I am taking a religion class from Dr. Holzapfel again, but this time the focus is on the Doctrine and Covenants. I’m excited to go through this class, because I feel like this canon of scriptures and church history in general are topics I’m not as familiar with. I have a tendency towards ancient things, but I realize that the modern revelation received in the early 1800’s by our beloved prophet, Joseph Smith, are the Lord’s words as well. And they have incredible power.

Recently, as we discussed the revelation Joseph received after losing the 116 manuscript pages, a couple verses in the third section of D&C stood out to me. “For behold, you should not have feared man more than God. Although men set at naught the counsels of God, and despise his words—Yet you should have been faithful; and he would have extended his arm and supported you against all the fiery darts of the adversary; and he would have been with you in every time of trouble” (3:7-8)

The concept that made the greatest impression on me was that I should not fear man more than God. I should not succumb to the influences of the world and discount the counsels and commandments of my Holy Father in Heaven. I should not fear social discomfort more than reaching out to a child of God who may feel left out or disregarded. I should not seek prestige or academic recognition more than a rich, valuable education. I should not fear man more than God.

These verses remind me of the quote that has guided me through my high school years as well as my college career thus far. It’s had an immense impact on my life and several important decisions I’ve had to make. Theodore Roosevelt once said, “The credit belongs to the man who is actually in the arena, whose face is marred by dust and sweat and blood, who strives valiantly, who errs and comes up short again and again, because there is no effort without error or shortcoming, but who knows the great enthusiasms, the great devotions, who spends himself for a worthy cause; who, at the best, knows, in the end, the triumph of high achievement, and who, at the worst, if he fails, at least he fails while daring greatly, so that his place shall never be with those cold and timid souls who knew neither victory nor defeat” (“Citizenship in a Republic”).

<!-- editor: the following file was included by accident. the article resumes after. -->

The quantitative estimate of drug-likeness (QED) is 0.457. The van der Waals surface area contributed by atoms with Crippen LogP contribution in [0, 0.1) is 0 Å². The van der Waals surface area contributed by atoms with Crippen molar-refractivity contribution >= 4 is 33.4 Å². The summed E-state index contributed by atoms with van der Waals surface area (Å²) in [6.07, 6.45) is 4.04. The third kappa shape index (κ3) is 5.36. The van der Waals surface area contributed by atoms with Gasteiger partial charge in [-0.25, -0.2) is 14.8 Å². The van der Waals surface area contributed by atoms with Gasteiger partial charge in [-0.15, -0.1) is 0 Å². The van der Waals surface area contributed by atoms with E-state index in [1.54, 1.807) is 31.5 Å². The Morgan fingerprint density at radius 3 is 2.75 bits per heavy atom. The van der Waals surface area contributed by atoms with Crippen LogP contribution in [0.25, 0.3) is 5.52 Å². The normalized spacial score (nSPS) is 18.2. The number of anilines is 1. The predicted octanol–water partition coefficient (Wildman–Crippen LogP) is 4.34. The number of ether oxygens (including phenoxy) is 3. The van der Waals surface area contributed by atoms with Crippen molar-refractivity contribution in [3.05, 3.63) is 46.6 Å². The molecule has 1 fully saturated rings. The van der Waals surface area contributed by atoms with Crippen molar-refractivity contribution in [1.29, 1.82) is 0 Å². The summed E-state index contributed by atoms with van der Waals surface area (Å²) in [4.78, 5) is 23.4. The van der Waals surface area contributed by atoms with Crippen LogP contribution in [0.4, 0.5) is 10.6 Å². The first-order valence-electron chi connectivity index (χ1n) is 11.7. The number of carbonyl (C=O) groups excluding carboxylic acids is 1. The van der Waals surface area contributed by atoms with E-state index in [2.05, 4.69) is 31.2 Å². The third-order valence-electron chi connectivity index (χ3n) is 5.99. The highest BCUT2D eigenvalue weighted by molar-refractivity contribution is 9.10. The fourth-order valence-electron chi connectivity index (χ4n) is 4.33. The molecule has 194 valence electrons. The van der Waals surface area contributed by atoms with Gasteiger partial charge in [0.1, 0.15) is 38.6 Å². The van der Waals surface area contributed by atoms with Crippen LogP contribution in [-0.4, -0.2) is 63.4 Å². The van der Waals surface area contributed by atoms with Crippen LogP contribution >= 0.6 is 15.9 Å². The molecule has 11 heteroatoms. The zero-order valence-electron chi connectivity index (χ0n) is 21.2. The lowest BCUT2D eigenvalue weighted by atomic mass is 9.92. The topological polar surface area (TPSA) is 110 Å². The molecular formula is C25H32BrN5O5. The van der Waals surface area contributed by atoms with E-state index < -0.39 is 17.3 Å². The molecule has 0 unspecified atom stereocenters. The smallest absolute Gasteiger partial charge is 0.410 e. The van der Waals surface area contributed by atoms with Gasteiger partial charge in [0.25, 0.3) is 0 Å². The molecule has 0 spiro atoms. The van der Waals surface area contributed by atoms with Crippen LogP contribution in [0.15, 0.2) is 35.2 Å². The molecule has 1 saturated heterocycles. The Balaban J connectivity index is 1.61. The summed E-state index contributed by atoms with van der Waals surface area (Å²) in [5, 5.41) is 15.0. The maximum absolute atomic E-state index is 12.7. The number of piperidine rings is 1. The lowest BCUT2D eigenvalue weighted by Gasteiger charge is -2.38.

While Joseph during this time slipped up and allowed the influences of the world and worldly perspectives inhibit the progress of the coming forth of the gospel, I must not let the world and its persuasions inhibit my spiritual progress. I cannot allow myself to fear temporal consequences. My perspective must always be directed at the eternal goal and destination—to dwell with my Father and my Savior in Heaven once again. No matter how convincing man can be, I must not step to the side or make exceptions. But if I do, just as every man and prophet will make a mistake, the Lord leaves Joseph and the world with this assurance: “But remember, God is merciful; therefore, repent of that which thou hast done which is contrary to the commandment which I gave you, and thou art still chosen, and art again called to the work…” (3:10).